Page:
The Campaign Highlights the Harms of Prolonged Immigration Detention
For immediate release
***October 3rd, 2017 *— **Sylvester Owino started a well-loved business, sharing his culinary gifts. Arnold Giammarco rejoined his wife and daughter after years of separation, and gained U.S. citizenship. Gretta Soto Moreno is studying for her high school diploma. All of them, and many others who have spent a prolonged period in immigration detention, are able to live their lives and bring joy to their loved ones because they are now free.
Today Community Initiatives for Visiting Immigrants in Confinement (CIVIC) and the New York University School of Law Immigrant Rights Clinic (IRC) launch the #BecauseTheyAreFree campaign to highlight stories of dignity, resilience, and hope when immigrants are released from detention. Via the website Prolonged Detention Stories****we share the personal accounts of people who have spent months and years in detention. Tina Shull of CIVIC says, “These stories highlight the abusive, punitive nature of immigration detention. But even more importantly, they also reveal how people thrive beyond detention.”
The #BecauseTheyAreFree campaign is timed to coincide with Supreme Court arguments in Jennings v. Rodriguez, a crucially important case on prolonged immigration detention. Nora Christiani and Nora Searle of NYU Law Immigrant Rights Clinic, co-curators of Prolonged Detention Stories, say, “The website is unique in that it makes different facets of the issue accessible to a general public. The**annotated Jennings brief available on the site opens the doors to the work that goes into drafting a legal document based on individual narratives, while the stories bring complex issues to life and give them a human face. Approaching the topic through stories, we convey a single message: any non-citizen in contact with the immigration system has a right to due process, and those who are released, as well as their families, their communities, and the country as a whole, are better off because they are free.”
Join the Campaign!
This week, please share on social media:
Use the Hashtags:
- Every detained immigrant deserves a chance to be heard #ProcessisDue #Jennings #BecauseTheyAreFree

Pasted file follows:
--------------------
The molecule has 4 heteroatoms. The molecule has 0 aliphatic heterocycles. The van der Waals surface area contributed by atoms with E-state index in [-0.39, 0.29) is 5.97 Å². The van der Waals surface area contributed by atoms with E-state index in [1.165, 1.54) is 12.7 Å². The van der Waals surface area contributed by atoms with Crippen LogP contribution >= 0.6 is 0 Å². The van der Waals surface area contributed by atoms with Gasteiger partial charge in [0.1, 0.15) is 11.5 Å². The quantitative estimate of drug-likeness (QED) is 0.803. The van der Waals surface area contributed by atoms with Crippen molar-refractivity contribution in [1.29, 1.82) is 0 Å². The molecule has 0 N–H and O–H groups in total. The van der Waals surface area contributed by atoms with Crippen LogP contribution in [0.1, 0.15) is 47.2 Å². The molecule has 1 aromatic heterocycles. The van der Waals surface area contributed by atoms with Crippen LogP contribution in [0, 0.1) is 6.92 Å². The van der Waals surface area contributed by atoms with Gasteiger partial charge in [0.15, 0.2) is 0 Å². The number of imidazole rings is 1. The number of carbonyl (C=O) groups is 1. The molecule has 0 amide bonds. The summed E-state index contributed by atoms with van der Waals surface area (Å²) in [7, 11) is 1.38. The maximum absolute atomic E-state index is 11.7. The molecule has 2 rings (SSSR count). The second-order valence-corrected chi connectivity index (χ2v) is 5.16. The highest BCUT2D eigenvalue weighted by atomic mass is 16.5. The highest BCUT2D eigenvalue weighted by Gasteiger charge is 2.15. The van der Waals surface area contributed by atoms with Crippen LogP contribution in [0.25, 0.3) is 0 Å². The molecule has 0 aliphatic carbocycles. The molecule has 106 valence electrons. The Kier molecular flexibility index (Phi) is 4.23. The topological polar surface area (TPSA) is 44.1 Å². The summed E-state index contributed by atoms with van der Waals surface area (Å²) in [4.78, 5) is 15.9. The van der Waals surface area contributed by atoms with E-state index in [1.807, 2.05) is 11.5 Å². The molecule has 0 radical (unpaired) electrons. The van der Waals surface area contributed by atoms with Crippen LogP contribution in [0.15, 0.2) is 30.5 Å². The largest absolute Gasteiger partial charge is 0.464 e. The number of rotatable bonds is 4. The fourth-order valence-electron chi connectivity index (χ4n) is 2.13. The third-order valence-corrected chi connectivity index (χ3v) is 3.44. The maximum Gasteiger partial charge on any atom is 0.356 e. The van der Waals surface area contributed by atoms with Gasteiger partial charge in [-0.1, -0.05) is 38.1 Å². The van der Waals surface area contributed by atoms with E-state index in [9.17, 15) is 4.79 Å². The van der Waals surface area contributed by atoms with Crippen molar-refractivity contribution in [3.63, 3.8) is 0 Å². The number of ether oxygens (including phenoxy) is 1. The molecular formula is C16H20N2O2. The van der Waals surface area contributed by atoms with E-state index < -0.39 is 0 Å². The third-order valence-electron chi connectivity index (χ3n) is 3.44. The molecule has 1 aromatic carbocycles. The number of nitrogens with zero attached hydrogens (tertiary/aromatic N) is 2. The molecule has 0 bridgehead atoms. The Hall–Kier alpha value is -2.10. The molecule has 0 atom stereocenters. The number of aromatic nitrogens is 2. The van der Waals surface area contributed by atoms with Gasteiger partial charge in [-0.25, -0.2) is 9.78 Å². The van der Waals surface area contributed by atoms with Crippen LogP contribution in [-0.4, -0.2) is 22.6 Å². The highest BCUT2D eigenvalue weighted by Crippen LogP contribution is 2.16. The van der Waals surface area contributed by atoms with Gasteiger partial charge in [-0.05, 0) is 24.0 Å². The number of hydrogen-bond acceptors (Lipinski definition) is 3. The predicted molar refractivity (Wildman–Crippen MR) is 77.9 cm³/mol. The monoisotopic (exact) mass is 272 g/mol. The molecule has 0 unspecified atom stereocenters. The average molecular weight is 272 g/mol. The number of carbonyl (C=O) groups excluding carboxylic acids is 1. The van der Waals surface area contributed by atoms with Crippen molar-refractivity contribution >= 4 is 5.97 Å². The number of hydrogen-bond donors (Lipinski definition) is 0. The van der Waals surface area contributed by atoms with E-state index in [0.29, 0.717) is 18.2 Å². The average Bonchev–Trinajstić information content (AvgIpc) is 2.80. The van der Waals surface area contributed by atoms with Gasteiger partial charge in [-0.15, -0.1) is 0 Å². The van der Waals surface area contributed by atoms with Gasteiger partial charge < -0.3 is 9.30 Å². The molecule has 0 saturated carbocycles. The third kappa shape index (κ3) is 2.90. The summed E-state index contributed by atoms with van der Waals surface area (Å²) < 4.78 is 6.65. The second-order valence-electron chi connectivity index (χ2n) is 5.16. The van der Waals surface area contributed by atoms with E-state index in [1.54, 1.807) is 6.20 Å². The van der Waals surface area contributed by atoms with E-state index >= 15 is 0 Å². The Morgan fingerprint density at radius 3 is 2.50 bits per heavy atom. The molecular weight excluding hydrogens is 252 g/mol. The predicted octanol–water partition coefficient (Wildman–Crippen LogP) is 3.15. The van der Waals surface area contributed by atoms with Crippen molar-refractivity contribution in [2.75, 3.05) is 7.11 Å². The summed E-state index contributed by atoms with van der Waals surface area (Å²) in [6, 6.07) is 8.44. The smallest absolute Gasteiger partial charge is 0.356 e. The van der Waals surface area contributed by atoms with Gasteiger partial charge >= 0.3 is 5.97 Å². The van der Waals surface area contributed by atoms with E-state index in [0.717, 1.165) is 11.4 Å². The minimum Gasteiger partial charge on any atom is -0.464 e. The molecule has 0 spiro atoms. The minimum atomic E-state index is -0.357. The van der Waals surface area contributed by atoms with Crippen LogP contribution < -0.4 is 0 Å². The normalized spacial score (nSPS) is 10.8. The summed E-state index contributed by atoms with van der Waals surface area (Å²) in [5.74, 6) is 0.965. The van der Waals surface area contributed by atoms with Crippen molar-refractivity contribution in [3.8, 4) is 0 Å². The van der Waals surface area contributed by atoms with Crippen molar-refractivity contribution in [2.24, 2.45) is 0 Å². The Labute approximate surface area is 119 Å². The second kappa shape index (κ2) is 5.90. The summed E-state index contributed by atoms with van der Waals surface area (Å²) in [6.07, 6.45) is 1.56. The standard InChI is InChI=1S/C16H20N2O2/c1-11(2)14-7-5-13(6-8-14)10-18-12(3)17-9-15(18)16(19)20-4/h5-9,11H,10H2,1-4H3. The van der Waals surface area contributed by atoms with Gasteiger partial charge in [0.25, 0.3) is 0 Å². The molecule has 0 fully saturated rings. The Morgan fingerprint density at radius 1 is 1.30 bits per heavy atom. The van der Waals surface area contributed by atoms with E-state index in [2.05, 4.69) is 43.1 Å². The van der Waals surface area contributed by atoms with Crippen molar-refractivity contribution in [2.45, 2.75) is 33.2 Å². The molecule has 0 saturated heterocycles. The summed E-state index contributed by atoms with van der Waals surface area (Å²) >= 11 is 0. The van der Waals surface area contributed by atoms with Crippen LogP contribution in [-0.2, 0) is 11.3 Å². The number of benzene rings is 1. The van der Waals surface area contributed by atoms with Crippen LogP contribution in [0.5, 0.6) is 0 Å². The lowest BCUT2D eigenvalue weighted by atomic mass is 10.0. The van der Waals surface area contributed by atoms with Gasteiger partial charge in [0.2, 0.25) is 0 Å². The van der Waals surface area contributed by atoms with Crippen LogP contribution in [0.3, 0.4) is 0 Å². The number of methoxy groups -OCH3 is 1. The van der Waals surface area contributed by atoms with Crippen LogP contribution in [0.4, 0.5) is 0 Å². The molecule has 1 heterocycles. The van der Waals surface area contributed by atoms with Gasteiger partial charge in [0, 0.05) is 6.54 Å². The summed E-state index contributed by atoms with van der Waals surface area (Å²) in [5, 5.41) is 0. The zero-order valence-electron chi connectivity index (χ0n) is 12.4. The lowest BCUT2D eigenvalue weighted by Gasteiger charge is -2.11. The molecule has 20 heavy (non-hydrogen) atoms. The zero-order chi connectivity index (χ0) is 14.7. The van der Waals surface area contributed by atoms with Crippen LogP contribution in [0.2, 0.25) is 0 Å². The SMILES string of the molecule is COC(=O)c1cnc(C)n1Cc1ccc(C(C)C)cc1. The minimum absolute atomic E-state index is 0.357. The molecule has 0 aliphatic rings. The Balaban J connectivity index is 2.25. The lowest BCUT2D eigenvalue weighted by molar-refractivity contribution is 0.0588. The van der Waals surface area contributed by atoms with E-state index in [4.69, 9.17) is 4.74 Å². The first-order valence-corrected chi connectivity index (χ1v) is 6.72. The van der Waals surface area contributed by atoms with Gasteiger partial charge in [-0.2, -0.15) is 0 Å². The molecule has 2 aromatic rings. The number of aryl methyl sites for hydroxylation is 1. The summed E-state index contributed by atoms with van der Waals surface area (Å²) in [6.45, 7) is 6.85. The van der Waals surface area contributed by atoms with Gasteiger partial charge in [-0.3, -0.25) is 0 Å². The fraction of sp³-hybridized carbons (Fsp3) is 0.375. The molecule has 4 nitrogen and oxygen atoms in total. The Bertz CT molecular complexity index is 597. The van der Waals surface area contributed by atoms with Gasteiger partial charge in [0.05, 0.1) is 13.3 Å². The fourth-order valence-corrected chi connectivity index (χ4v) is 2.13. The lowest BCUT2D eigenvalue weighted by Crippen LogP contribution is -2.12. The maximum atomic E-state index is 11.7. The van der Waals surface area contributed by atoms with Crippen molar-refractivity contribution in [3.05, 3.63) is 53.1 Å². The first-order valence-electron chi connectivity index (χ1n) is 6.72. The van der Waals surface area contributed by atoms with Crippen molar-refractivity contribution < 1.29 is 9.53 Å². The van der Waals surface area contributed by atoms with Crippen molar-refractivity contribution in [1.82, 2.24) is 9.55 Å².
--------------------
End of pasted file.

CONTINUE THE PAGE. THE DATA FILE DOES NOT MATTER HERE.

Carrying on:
- No Hearing, No Detention #Jennings #SCOTUS #BecauseTheyAreFree
- Immigrant detention is community oppression #EndDetention #ProcessisDue #Jennings
- Anyone facing deportation can be in detention for months or even years and YES that includes green card holders. #Jennings #ProcessIsDue
Sample Facebook Posts:
- Anyone facing deportation can be in detention for months or even years and YES that includes green card holders. Learn more about Jennings v. Rodriguez at prolongeddetentionstories.org.
- Mr. Owino was detained for 9 years. Now he runs his own restaurant. #BecauseTheyAreFree
Click on the images below to download visuals to use in social media posts:
Tina Shull, CIVIC, 310–210–8451
Nora Christiani, NYU IRC, 617–470–4421
Nora Searle, NYU IRC, 510–332–1279
Jennings v. Rodriguez, re-argued this week in the Supreme Court, will have a profound impact on those who currently face prolonged immigration detention. *Jennings *is about solving the problem of the long-term incarceration of people who are navigating our broken immigration system. Under current law, the government detains thousands of immigrants — many of whom will ultimately win their cases — for months and even years, without the basic due process of a bond hearing to consider whether their detention is even justified.
In 2015, the ACLU won a ruling from the Ninth Circuit Court of Appeals that individuals who are fighting their deportation cases are entitled to a bond hearing once their immigration detention exceeds six months. At this bond hearing, they can secure their release if the judge finds that they are not a danger to the community or a flight risk. A similar ruling was reached in the Second Circuit Court of Appeals.
The government has appealed these rulings, and the Supreme Court will now decide in *Jennings *whether the law requires that *all *individuals who have been detained for six months will be given a hearing on whether their detention is justified. A bond hearing would afford due process and prevent needless detention — crucial steps for securing the basic rights of detained people and challenging Trump’s expansion of the detention system.
Click Here to Learn More about What’s at Stake in Jennings v. Rodriguez
prolongeddetentionstories.org* was created in 2016 by the Immigrant Rights Clinic at the New York University School of Law and Community Initiatives for Visiting Immigrants in Confinement.*